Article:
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Northeastern U. Students Say Economy Doesn't Crush Desire For Latest Gadgets

This story was written by Daniel Buono, The Northeastern News

Maybe its their sleek design or the fun advertising, but students just can't get enough of new technology offerings targeted at the collegiate set from Apple, Blackberry and T-Mobile - even in a recession.

"Apple's promotions, as well as Blackberry's, are certainly focusing on students because these technologies have become a number one central role in student life," said Andrew Rohm, assistant professor of marketing at Northeastern University.

The current economic decline has shown some cut backs in marketing schemes within the technology sector, but they also won't stop funding entirely, said Rohm.

"Marketing spending may suffer because corporations will feel pressure to cut spending, but if there is any spending it will focus on college age students," Rohm said.

Internet, text and picture messaging, GPS and other technologies have transformed the definition of what a phone is, Rohm said.

"Phones are no longer phones," Rohm said. "They are a new way to communicate."

Phones have become a way for students to keep in touch with each other in the college community, he said said.

Kainani Stevens, a sophomore communication studies major, said the economy has little impact on what she buys.

"It's not really going to affect me because I am very technology needy," Stevens said.

Ninety percent of college students reacted positively to the Apple iPod's price decrease in 2007, up 10 percent from the previous year, according to, a website that collects feedback from students.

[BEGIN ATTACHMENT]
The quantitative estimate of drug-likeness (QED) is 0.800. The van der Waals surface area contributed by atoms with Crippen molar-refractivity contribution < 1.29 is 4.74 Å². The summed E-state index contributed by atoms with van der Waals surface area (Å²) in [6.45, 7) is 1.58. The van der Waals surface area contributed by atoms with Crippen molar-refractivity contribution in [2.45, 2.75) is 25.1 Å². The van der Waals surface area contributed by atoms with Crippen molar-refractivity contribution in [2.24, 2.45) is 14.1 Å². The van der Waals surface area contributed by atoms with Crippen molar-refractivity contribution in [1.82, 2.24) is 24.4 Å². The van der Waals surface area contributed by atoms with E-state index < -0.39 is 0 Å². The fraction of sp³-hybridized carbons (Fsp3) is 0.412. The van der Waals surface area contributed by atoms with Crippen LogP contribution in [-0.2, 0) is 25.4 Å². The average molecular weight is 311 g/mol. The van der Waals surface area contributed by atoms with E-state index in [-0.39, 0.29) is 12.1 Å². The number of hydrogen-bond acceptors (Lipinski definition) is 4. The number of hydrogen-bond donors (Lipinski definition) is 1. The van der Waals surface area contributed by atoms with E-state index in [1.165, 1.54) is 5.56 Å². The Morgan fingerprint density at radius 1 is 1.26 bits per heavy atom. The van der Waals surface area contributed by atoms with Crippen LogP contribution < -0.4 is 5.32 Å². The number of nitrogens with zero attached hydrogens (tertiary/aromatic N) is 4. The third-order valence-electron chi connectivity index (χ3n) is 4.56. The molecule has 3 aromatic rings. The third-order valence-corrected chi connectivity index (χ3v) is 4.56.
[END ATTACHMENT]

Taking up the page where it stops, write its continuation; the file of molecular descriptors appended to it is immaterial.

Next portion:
Stevens said her iPod broke earlier this month and she plans to buy the new iPod touch, one of Apple's premier appliances, which is listed on at $229 for the 8 gigabyte version. While she said she feels the effects of the declining economy, she said her latest buy will be a splurge.

"People may be worried, but everybody is technology-crazy. They are still going to feel the need to get the latest and greatest gadgets," she said.

Seth Cronin, a freshman economics major, said the economy doesn't have an effect on how he's buying electronics right now, but it could in the future. Cronin said he doesn't have large savings, but in a few years he's going to be keeping his assets under scrutiny because he feels the economic decline will affect him.

"My laptop is a little out of date, and I'm looking into getting one of the new Macbooks soon," he said.

Cronin said it's not pressure that makes him buy his electronics. However, he said having friends who do have the electronics helps to display what technology is available.

"Students definitely feel an influence from newspaper, TV and magazine advertisements, but the major influence comes from a personal influence," Rohm said.

Students walk on campus or down the street and see other students with the electronics and it is bound to have an effect on how they buy, Rohm said.

"They have become a bit more of a prestige item, it used to be handbags and designer clothes, now it's these electronics," he said.

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